Bayne, S. (2015). Teacherbot: interventions in automated teaching. Teaching in Higher Education. 20(4). pp. 455-467.
writing against educational hegemony which privileges the ‘knowing human subject’
(Bayne, 2015, quoting Edwards, 2010)
This paper advocates a critical posthumanist focus on automation and teaching, moving away from the polarities of technological determinism and a ‘mobilization in defense of the human touch’ (Bayne, 2015, quoting Feenberg, 2003). It urges an open, exploratory and imaginative regard as to how automation might constitute pedagogic innovation.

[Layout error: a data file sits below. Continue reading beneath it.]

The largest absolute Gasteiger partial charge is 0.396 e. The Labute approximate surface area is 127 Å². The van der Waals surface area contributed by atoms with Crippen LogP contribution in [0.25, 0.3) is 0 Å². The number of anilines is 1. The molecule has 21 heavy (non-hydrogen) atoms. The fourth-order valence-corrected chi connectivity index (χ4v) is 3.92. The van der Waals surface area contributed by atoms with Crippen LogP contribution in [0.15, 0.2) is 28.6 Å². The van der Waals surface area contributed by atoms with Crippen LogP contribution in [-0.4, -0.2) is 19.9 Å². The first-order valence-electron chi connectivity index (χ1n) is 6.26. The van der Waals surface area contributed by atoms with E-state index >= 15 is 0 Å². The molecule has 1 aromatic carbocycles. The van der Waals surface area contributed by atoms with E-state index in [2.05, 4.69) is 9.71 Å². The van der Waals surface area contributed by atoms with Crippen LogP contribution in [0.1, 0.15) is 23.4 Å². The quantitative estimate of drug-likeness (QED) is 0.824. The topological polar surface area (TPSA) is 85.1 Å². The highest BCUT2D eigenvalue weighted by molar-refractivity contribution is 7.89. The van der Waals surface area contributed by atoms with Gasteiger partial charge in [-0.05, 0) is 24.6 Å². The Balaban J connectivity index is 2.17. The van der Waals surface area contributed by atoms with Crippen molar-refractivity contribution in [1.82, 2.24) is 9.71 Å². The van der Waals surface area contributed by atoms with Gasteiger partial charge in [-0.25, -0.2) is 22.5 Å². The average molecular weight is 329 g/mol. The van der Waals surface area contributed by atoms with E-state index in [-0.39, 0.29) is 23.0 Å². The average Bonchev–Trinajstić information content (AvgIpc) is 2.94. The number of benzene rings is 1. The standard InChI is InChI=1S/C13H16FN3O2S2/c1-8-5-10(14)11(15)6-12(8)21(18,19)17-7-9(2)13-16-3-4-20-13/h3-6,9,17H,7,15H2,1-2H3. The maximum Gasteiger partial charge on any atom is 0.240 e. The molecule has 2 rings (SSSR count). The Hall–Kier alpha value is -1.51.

A posthuman analysis is described by Pickering, 2005,
one can try seeing double: seeing the human and the nonhuman at once, without trying to strip either away. This shift in the unit of analysis is the move to a posthumanist perspective
Sociomateriality is posited as a fruitful way of examining how the social and the technical might co-emerge in new ways of teaching and Bayne insists that we should view the human subject as ‘produced by its material and discursive entanglements’. Although this indeed best reflects the human in and of the world as she both fashions it and is fashioned by it, it